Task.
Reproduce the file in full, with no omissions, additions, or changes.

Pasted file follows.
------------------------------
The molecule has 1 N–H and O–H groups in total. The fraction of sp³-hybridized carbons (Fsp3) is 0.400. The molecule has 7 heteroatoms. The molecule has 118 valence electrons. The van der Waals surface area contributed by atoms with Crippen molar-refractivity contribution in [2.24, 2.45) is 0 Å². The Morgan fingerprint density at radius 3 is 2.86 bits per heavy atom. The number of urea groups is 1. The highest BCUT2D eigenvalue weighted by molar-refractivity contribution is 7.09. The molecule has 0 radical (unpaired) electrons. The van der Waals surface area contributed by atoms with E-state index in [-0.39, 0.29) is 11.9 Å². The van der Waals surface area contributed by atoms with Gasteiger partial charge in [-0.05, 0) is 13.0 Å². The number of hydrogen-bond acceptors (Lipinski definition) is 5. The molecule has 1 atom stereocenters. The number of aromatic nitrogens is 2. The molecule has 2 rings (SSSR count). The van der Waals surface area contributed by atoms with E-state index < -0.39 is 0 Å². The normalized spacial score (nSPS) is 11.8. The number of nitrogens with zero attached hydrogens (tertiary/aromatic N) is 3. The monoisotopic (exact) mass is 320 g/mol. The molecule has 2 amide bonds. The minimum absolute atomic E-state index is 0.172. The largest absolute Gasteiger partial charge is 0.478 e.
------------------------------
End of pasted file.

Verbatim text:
The molecule has 1 N–H and O–H groups in total. The fraction of sp³-hybridized carbons (Fsp3) is 0.400. The molecule has 7 heteroatoms. The molecule has 118 valence electrons. The van der Waals surface area contributed by atoms with Crippen molar-refractivity contribution in [2.24, 2.45) is 0 Å². The Morgan fingerprint density at radius 3 is 2.86 bits per heavy atom. The number of urea groups is 1. The highest BCUT2D eigenvalue weighted by molar-refractivity contribution is 7.09. The molecule has 0 radical (unpaired) electrons. The van der Waals surface area contributed by atoms with E-state index in [-0.39, 0.29) is 11.9 Å². The van der Waals surface area contributed by atoms with Gasteiger partial charge in [-0.05, 0) is 13.0 Å². The number of hydrogen-bond acceptors (Lipinski definition) is 5. The molecule has 1 atom stereocenters. The number of aromatic nitrogens is 2. The molecule has 2 rings (SSSR count). The van der Waals surface area contributed by atoms with E-state index < -0.39 is 0 Å². The normalized spacial score (nSPS) is 11.8. The number of nitrogens with zero attached hydrogens (tertiary/aromatic N) is 3. The monoisotopic (exact) mass is 320 g/mol. The molecule has 2 amide bonds. The minimum absolute atomic E-state index is 0.172. The largest absolute Gasteiger partial charge is 0.478 e.